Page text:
The whiskey landscape is a vast and constantly expanding universe. The best distillers experiment with new and exciting options as well continue crafting the old school bottles that put them on the map. The same could be said for how we enjoy this fine spirit. You can sip it by itself—neat or on the rocks—but there is also a growing list of cocktails worth mixing up.
Chances are, you've already got a bottle of the brown stuff on your bar cart. Maybe you dip into it regularly or maybe it's just been sitting there like a trophy. So what makes it so essential? "It's an aged spirit, so that's kind of already rare and interesting," says Aaron Goldfarb, author of the new book, Hacking Whiskey. "But it's not all that hard to understand whiskey—so there's the pairing of perceived complexity and actually being a subject that's pretty easy to get into." The drinks below showcase the vast range of whiskey, be it bourbon, rye, Irish whiskey or Scotch. Some have been enjoyed by enthusiasts for decades, while others are fresh takes on classic cocktails.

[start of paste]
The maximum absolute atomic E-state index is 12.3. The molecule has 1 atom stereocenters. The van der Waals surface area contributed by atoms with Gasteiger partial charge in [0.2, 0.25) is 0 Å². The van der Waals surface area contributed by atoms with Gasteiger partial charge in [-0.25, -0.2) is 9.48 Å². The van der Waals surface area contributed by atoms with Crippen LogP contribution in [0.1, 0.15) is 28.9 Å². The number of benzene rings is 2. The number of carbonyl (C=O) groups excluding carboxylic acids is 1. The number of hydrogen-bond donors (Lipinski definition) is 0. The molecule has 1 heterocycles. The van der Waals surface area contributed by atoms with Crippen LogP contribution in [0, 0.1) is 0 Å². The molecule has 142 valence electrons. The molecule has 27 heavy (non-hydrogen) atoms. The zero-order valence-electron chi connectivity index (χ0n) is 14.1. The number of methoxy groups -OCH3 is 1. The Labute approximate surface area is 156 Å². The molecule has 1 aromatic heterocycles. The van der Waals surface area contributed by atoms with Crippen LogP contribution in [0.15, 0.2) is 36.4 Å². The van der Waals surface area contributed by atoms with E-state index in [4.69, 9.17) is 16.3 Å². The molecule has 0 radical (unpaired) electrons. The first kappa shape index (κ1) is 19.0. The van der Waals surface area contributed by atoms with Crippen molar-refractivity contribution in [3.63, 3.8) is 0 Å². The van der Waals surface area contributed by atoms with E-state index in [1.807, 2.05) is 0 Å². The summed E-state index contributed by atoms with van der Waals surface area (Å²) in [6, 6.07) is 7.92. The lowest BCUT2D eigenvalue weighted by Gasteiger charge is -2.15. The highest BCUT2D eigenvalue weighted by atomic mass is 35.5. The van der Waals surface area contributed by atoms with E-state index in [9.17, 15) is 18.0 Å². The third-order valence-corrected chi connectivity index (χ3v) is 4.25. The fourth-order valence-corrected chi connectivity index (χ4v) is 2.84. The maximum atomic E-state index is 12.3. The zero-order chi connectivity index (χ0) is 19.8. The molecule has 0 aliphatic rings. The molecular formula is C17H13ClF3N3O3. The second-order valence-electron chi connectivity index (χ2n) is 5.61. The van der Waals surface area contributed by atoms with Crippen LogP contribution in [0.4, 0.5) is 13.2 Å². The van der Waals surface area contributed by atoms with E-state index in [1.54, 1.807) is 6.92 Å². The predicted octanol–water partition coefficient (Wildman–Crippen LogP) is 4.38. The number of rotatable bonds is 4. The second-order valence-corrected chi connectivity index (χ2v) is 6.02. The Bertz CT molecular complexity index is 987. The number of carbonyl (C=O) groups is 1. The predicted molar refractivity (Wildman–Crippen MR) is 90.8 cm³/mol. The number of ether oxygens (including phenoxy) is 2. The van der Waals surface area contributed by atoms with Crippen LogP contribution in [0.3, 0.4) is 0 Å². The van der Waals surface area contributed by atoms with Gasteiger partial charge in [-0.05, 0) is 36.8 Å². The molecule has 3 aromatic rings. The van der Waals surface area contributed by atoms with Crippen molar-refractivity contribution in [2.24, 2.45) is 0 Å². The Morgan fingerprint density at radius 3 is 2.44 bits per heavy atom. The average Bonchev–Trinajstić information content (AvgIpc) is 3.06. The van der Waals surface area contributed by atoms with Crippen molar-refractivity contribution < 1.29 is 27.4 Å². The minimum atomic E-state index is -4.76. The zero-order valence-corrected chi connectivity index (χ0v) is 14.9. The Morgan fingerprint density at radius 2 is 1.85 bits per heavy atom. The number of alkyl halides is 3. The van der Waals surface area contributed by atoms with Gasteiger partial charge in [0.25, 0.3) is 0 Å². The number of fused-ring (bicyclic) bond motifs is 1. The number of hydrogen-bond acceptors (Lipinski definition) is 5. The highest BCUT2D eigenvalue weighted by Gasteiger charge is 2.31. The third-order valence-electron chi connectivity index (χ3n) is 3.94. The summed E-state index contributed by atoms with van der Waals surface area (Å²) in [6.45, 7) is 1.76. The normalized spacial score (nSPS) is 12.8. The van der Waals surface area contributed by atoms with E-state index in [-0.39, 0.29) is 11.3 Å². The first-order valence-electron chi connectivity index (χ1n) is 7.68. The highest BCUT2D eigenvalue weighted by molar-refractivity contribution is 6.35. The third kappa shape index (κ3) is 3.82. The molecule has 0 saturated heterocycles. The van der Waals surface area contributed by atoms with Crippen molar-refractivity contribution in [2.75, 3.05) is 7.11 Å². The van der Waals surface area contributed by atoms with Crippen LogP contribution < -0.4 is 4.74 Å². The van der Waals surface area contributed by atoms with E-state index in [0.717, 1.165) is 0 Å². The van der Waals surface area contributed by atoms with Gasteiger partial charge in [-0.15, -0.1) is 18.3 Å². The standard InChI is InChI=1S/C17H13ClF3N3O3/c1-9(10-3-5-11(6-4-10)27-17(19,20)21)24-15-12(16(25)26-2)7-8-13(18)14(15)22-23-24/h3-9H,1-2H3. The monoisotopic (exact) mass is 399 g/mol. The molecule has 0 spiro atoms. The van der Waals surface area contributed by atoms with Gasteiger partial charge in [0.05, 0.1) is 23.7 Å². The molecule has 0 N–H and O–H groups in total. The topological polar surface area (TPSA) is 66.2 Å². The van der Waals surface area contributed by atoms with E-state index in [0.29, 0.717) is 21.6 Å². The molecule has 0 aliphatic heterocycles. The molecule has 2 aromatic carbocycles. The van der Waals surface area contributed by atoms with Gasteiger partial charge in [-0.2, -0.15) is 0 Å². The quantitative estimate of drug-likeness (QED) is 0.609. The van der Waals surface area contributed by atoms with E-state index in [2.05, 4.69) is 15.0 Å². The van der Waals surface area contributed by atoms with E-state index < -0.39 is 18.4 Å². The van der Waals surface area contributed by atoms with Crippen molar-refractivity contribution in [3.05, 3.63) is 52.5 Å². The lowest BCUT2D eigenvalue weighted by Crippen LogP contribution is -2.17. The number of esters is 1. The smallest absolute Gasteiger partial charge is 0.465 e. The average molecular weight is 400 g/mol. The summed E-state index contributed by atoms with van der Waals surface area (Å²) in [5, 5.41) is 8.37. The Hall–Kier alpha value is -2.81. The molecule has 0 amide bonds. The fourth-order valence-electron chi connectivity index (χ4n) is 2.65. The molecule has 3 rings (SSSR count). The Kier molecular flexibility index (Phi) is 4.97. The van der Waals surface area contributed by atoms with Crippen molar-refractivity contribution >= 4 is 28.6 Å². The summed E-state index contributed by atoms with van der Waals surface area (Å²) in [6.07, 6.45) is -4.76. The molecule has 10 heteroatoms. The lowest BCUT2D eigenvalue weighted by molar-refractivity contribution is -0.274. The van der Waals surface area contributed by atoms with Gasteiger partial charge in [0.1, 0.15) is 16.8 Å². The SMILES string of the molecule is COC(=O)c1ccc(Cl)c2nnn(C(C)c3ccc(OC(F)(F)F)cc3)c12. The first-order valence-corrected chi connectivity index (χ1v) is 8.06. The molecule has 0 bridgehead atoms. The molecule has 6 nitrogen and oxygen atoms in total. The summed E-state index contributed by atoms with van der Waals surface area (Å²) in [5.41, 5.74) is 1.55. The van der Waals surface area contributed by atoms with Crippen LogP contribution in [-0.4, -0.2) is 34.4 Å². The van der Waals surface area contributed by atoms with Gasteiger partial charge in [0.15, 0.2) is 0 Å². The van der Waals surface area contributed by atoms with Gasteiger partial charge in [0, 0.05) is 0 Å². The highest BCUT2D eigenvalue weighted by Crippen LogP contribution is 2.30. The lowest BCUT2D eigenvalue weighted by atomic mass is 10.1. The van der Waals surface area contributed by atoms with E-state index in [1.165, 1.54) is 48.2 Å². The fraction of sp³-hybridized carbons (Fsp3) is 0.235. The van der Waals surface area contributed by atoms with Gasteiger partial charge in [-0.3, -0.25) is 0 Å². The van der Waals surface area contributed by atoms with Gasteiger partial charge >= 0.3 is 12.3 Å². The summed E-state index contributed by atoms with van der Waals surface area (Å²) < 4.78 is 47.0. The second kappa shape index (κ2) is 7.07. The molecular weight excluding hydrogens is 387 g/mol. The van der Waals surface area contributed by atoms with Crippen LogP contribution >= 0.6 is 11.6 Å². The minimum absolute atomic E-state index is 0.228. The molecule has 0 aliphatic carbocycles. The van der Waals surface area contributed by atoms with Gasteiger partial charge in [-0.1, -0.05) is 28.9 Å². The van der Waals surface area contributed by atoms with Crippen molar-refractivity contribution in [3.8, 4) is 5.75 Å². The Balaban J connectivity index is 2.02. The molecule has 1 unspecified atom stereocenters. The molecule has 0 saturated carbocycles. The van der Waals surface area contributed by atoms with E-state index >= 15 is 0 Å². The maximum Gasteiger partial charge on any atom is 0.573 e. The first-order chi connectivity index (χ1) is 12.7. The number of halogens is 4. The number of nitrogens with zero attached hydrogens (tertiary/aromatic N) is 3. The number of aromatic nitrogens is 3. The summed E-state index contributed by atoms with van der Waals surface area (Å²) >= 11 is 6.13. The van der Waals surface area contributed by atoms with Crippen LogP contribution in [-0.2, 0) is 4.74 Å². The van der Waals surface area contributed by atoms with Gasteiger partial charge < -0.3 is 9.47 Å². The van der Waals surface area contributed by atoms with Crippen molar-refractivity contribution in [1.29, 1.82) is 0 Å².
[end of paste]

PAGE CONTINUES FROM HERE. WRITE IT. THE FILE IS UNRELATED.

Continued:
If you've got bourbon ...
Maple Bourbon Smash
This is a riff on a classic Old Fashioned, that comes together in less than a minute with minimal effort. To make our version, we've been using Mixed Made's "Trees Knees" chili-pepper-infused maple syrup, which adds a subtle sweet heat to the finished cocktail.
Consider this the cold weather version of the negroni. It basically swaps out the gin for a heavy pour of a nice bourbon (like Maker's Mark or Hudson Bay Bourbon). It's a sturdy drink, dating back to the late 1920s, that still has a negroni's signature refreshing bite.
If you've got rye whiskey ...
A truly classic cocktail every man should master and enjoy. For a proper Manhattan, you need rye whiskey. The harmony between the sharp, musky whiskey with the Angostura bitters and sweet vermouth rivals even that of such iconic duos as gin and tonic water.
If you've got Irish whiskey ...
Apple Cider Irish Mule
There's something about whiskey and apples that just go together. This variation on the classic Moscow Mule swaps the vodka for Irish whiskey and the lime juice for apple cider. The ginger beer adds just the right amount of spice as well, with an effervescent kick.
If you've got Scotch ...
Spicy and deliciously smoky, think of this as a chilled version of a toddy. The heady concoction of scotch, honey-ginger syrup and fresh lemon juice is something of a cure-all—hence the name—was created by New York bartender Sam Ross in 2005.